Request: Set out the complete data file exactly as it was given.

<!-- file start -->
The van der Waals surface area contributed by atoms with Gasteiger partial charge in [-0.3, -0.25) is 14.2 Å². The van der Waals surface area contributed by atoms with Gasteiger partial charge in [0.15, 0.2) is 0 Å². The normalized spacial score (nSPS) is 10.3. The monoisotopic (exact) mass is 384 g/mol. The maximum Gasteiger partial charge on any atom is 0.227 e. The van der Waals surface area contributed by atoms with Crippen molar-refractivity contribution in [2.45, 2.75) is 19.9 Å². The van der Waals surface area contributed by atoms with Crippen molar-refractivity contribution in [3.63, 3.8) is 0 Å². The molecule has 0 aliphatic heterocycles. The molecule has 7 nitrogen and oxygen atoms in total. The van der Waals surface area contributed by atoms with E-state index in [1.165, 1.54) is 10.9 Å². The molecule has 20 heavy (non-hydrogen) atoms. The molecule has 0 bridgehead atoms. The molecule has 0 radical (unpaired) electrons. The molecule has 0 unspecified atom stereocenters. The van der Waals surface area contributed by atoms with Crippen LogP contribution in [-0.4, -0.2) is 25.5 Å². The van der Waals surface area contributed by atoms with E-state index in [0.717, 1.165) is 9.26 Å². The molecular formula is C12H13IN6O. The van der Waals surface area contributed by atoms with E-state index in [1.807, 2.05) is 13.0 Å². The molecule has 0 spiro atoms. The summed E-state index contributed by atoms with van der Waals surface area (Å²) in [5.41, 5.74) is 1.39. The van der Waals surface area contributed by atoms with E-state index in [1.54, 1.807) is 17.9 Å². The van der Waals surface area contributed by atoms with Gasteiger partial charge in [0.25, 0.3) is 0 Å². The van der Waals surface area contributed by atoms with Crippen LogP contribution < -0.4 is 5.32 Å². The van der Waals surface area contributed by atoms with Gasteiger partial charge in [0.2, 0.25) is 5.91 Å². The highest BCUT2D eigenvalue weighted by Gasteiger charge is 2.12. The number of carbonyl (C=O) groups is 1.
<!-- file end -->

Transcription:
The van der Waals surface area contributed by atoms with Gasteiger partial charge in [-0.3, -0.25) is 14.2 Å². The van der Waals surface area contributed by atoms with Gasteiger partial charge in [0.15, 0.2) is 0 Å². The normalized spacial score (nSPS) is 10.3. The monoisotopic (exact) mass is 384 g/mol. The maximum Gasteiger partial charge on any atom is 0.227 e. The van der Waals surface area contributed by atoms with Crippen molar-refractivity contribution in [2.45, 2.75) is 19.9 Å². The van der Waals surface area contributed by atoms with Crippen molar-refractivity contribution in [3.63, 3.8) is 0 Å². The molecule has 0 aliphatic heterocycles. The molecule has 7 nitrogen and oxygen atoms in total. The van der Waals surface area contributed by atoms with E-state index in [1.165, 1.54) is 10.9 Å². The molecule has 20 heavy (non-hydrogen) atoms. The molecule has 0 bridgehead atoms. The molecule has 0 radical (unpaired) electrons. The molecule has 0 unspecified atom stereocenters. The van der Waals surface area contributed by atoms with Crippen LogP contribution in [-0.4, -0.2) is 25.5 Å². The van der Waals surface area contributed by atoms with E-state index in [0.717, 1.165) is 9.26 Å². The molecular formula is C12H13IN6O. The van der Waals surface area contributed by atoms with E-state index in [1.807, 2.05) is 13.0 Å². The molecule has 0 spiro atoms. The summed E-state index contributed by atoms with van der Waals surface area (Å²) in [5.41, 5.74) is 1.39. The van der Waals surface area contributed by atoms with E-state index in [1.54, 1.807) is 17.9 Å². The van der Waals surface area contributed by atoms with Gasteiger partial charge in [0.25, 0.3) is 0 Å². The van der Waals surface area contributed by atoms with Crippen LogP contribution < -0.4 is 5.32 Å². The van der Waals surface area contributed by atoms with Gasteiger partial charge in [0.2, 0.25) is 5.91 Å². The highest BCUT2D eigenvalue weighted by Gasteiger charge is 2.12. The number of carbonyl (C=O) groups is 1.